As a complete novice at this, I can only assume that the esp8266 devices have some sort sleep function. It appears that the thing that has shut off is the wifi. I am basing that assumption on the fact that the LED keeps tuning on and off normally but the messages to NodeRed debug window stop.

I added the code you sent earlier and as I understand it, it checks for the wifi connection, then the MQTT connection. If required, it starts everything over again. I ran the code but after the initial connection messages on the sermon, I never see anything else. I don't understand what tells the code to check again for a connection. It appears to me that wifi may not be the problem. I need to find some way to check for that i/p in real time to see if it is still on the air.

I know that pulling RST low will recover the whole operation. I am just about resolved to adding another switch to wake it up or just turn the power on/off.

The circuit is nothing but an LED with 330ohm to ground. The button pin is pulled up with a 10k resistor and pulled to ground with the switch. My ultimate goal is to get the sonoff switch to publish back to the remote to tell me that it did indeed turn on or off.

Please don't waste a lot of time on this. My immediate goal can be achieved with a second switch but I was hoping to avoid that.

Regards

Hi,

As you going to run this from a battery I would suggest you think of a better idea as the ESP8266 will not last long on battery if it’s powered and connected to wifi all the time.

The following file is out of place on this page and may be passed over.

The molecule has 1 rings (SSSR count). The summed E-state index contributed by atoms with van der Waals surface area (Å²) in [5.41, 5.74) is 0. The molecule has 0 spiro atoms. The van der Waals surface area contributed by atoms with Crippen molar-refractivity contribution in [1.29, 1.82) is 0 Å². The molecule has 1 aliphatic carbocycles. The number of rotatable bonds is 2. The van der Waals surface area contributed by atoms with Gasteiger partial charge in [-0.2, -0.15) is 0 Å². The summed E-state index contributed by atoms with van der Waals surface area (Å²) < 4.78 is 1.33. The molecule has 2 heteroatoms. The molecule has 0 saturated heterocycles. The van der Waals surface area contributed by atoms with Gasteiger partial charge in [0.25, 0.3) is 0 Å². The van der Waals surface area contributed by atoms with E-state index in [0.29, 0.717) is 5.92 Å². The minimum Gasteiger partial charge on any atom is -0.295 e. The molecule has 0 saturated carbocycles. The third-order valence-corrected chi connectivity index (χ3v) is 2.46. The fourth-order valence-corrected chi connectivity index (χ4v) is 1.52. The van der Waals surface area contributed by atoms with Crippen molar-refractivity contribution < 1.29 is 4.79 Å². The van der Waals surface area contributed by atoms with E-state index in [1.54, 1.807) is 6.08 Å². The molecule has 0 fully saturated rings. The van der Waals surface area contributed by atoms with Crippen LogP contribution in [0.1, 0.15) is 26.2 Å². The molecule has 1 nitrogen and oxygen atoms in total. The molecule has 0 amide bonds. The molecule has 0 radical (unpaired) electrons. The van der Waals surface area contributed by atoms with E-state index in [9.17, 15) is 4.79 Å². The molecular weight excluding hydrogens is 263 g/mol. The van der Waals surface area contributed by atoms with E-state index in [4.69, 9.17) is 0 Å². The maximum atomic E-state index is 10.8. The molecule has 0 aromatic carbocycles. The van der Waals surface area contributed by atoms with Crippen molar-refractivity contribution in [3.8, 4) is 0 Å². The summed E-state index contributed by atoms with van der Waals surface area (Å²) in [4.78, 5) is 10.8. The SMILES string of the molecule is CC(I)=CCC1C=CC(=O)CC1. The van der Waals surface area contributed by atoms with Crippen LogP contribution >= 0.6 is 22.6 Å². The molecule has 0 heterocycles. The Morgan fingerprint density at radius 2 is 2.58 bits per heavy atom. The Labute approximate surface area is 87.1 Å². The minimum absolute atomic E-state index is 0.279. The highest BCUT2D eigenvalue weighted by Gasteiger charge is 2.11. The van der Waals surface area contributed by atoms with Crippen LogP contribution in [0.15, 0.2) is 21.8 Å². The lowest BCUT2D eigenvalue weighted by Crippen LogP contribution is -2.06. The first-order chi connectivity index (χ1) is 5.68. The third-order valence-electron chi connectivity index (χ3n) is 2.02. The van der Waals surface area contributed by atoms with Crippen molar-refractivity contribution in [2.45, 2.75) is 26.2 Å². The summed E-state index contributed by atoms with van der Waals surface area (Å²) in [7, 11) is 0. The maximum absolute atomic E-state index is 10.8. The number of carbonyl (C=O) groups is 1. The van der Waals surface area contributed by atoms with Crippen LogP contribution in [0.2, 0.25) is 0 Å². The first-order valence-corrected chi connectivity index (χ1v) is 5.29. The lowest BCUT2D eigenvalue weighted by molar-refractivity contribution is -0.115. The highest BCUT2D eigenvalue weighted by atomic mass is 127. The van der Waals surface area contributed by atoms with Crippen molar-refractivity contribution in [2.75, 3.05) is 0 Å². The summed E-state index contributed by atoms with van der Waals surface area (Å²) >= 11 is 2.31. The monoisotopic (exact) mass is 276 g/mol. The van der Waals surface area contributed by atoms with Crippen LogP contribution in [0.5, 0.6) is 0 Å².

You could put the ESP into deep sleep and use the button to power it up etc but there will be a bit of a delay between pressing the button and a response as the ESP wakes up, connects to wifi & MQTT and publishes.

I think you main problem with the code is it did not have a client.loop() within loop() to allow MQTT to do housekeeping.

I have hacked around your code (below)and tested it here on my MQTT/Node-Red setup and it is working okay. I removed your Client ID from the connect code and also setup my Node-Red MQTT with no client ID so one is auto generated for me as I could not get the data in NR otherwise.

#include <ESP8266WiFi.h>
#include <PubSubClient.h>

const char* ssid = "***";
const char* password =  "***";
const char* mqttServer = "192.168.1.***";
const int mqttPort = 1883;

#define LED 5 // D1(gpio5)
#define BUTTON 4 //D2(gpio4)

bool lightsOn = false;

WiFiClient espClient;
PubSubClient client(espClient);

void setup() {
  
  Serial.begin(115200);
  delay(500);
  Serial.print("Connecting to WiFi...");
  WiFi.begin(ssid, password);
  while (WiFi.status() != WL_CONNECTED) 
  {
    delay(500);
  }
  Serial.print("Connected to ");
  Serial.println(ssid);
  
  client.setServer(mqttServer, mqttPort);
  // client.setCallback(callback);
  
  Serial.print("Connecting to MQTT...");
  while (!client.connected()) 
  {
    
    if (client.connect("", "username", "password" )) 
    {
      Serial.println("connected"); 
    } 
    else 
    {
      Serial.print("failed with state ");
      Serial.println(client.state());
      delay(2000);
      
    }
  }
  
  client.publish("test/sonoff1", "Remote");
  //client.subscribe("home/office/sonoff1");
  
  pinMode(BUTTON, INPUT_PULLUP); // push button